She feels like a little girl whose concern is immature (Hemingway, Par. 24). She does not know why she has an instant desire to save the cat from the rain but she is sure of what she is feeling that she wants to get the cat: “I wanted it so much. . . I don’t know why I wanted it so much. I wanted that poor kitty. It isn’t any fun to be a poor kitty out in the rain” (Hemingway, Par. 29). Hemingway is implying that the situation of the cat crouching under the table to hide from the rain is in a way also the situation of the wife. The wife is lonely and longing for someone who will take care of her.
But the husband does not really see her and her inner turmoil. In fact, throughout the whole story, the husband does nothing but to read the book and talk with his wife without really giving her his full attention. The only instance when he looks at his wife is when his wife starts asking him about her appearance (Hemingway, Par. 31-36). The husband looks only at his wife and gives her attention when it comes to her physical attractiveness. But when it comes to the wife’s desires, the man does not feel the anxiousness in the manner that she utters her desires.
The wife says she wants to have a cat, a long hair, a silver of her own and new clothes (Hemingway, Par. 40). To the husband, these are unimportant things: “’Oh, shut up and get something to read,’ George said. He was reading again” (Hemingway, Par. 41). George does not know the trapped feeling of her wife. He is not listening and he just continues to read the book. The wife is anxious because she is bored and unappreciated: “I want a cat. I want a cat now. If I can’t have long hair or any fun, I can have a cat” (Hemingway, Par. 43).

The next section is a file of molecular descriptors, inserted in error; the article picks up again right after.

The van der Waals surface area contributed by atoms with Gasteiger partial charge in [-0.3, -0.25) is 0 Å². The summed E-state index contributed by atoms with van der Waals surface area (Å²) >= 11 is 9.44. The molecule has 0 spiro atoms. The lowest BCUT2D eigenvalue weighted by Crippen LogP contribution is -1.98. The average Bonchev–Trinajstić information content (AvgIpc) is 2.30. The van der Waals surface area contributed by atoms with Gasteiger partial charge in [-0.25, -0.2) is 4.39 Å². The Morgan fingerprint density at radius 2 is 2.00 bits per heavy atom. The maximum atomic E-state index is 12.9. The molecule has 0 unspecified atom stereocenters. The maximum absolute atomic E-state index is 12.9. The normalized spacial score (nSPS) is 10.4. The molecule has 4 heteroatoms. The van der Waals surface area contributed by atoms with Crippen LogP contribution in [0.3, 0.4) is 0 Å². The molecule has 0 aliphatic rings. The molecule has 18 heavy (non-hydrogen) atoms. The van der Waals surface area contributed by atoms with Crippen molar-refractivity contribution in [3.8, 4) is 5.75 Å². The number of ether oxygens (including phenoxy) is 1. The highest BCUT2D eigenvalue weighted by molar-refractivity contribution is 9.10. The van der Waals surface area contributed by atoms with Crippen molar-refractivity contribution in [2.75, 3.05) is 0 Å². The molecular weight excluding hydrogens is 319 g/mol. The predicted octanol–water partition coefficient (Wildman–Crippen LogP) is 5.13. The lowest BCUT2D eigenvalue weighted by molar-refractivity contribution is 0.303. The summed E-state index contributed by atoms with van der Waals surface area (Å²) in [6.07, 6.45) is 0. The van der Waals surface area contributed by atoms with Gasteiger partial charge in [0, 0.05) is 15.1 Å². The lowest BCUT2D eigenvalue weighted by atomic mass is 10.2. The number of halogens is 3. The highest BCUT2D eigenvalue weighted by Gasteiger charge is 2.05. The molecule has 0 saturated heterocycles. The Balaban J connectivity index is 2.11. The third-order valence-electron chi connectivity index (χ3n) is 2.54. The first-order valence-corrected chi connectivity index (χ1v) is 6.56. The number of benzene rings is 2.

The wife in this story is the image of a trapped wife because she is trapped to her own seemingly immature concerns that hide a desire to be genuinely loved and be appreciated. She is trapped in this desire because her husband does not see what is behind the immature desires. The husband only sees the surface and thinks that the concern of the wife is shallow that it does not deserve his attention. But the woman’s desire is worthy because it is what she feels. What she feels is important. She does not understand it but it does not mean that it is not there. Chopin’s The Story of an Hour